“In due course Cu Chulainn reached Emain Macha, where he found the boy-corps, thrice fifty in number, hurling on the green and practicing martial exercises with Conchobar’s son Follamain at their head. The lad dived right in among them and took a hand in the game. He got the ball between his legs and held it there, not suffering it to travel higher up than his knees or lower down than his ankle-joints, and so making it impossible for them to get in a stroke or in any other way to touch it. In this manner he brought it along and sent it home over the goal. In utter amazement the whole corps looked on; but Follamain mac Conchobar cried: ‘Good now, boys, all together meet this youngster as he deserves, and kill him; because it is taboo to have such a one join himself to you and interfere in your game, without first having had the civility to procure your guarantee that his life should be respected. Together then and at once attack him and avenge violation of your taboo; for we know that he is the son of some petty Ulster warrior, such as with­out safe-conduct is not accustomed to intrude into your play.’

“The whole of them assailed Cu Chulainn, and simultaneously sent their hurlies at his head; he, however, parried all the hundred and fifty and was unharmed. The same with the balls, which he fended off with fists, fore-arms, and palms alone. Their thrice fifty toy spears he received in his little shield, and still was unhurt. In turn now, Cu Chulainn went among them, and laid low fifty of the best: five more of them,” said Fergus, “came past the spot where myself and Conchobar sat at chess-play, with the young lad close in their wake.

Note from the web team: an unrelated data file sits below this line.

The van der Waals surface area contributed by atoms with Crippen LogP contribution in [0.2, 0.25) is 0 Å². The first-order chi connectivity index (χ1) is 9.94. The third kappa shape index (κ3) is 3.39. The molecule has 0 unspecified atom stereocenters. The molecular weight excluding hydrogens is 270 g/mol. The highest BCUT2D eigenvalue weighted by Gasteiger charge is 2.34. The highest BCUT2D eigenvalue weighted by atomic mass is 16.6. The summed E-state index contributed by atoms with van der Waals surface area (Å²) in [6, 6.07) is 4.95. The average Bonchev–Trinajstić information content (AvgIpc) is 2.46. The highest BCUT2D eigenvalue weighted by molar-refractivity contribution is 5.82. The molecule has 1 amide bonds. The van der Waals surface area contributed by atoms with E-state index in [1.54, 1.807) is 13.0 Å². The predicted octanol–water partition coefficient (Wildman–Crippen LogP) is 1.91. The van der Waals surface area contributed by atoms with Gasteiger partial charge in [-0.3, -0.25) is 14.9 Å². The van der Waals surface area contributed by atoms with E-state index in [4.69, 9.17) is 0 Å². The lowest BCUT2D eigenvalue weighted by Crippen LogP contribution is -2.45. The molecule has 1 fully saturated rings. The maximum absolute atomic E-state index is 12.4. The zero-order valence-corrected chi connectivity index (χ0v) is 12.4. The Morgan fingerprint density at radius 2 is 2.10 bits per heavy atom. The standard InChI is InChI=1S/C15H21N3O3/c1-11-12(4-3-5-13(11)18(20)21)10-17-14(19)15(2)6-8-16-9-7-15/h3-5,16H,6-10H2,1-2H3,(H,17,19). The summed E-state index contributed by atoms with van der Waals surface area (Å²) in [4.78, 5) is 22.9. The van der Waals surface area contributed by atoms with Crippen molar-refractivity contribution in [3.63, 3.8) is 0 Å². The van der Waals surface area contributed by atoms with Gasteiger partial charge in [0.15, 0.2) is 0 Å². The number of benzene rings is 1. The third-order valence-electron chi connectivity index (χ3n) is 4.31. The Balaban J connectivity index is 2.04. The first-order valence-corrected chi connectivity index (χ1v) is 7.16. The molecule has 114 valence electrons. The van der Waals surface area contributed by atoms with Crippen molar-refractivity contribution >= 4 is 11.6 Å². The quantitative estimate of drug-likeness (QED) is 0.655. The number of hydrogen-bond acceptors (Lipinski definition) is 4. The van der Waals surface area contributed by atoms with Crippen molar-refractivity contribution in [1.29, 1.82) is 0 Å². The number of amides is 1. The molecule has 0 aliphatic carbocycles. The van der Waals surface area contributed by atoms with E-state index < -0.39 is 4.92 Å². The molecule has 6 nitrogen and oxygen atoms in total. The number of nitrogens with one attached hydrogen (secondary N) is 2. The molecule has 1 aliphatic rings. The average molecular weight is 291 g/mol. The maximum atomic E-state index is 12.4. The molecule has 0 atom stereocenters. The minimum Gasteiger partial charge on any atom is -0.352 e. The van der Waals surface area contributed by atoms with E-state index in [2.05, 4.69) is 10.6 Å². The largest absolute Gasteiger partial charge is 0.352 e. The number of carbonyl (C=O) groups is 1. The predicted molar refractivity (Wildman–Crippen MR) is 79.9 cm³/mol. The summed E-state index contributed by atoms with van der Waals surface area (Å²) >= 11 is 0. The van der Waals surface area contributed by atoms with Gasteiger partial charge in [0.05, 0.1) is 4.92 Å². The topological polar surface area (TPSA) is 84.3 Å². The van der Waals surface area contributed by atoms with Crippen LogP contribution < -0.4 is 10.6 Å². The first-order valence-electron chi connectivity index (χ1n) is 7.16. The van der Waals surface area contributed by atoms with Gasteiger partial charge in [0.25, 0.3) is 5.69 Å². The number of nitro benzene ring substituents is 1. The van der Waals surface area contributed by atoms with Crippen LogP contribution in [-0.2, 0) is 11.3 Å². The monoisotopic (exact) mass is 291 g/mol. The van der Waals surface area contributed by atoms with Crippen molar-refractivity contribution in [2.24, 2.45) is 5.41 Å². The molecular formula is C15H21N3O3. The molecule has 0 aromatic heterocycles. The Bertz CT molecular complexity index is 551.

“‘Hold, my little fellow,’ said Conchobar, ‘I see this is no gentle game thou playest with the boy-corps.’

“‘And good cause I have too,’ cried Cu Chulainn: ‘after coming out of a far land to them, I have not had a guest’s reception.’

“‘How now, little one,’ said the king, ‘knowest thou not the boy-corps’ conditions: that a newcomer must have them bound by their honor to respect his life?’

“‘I knew it not,’ said the boy, ‘otherwise I had conformed, and taken measures beforehand.’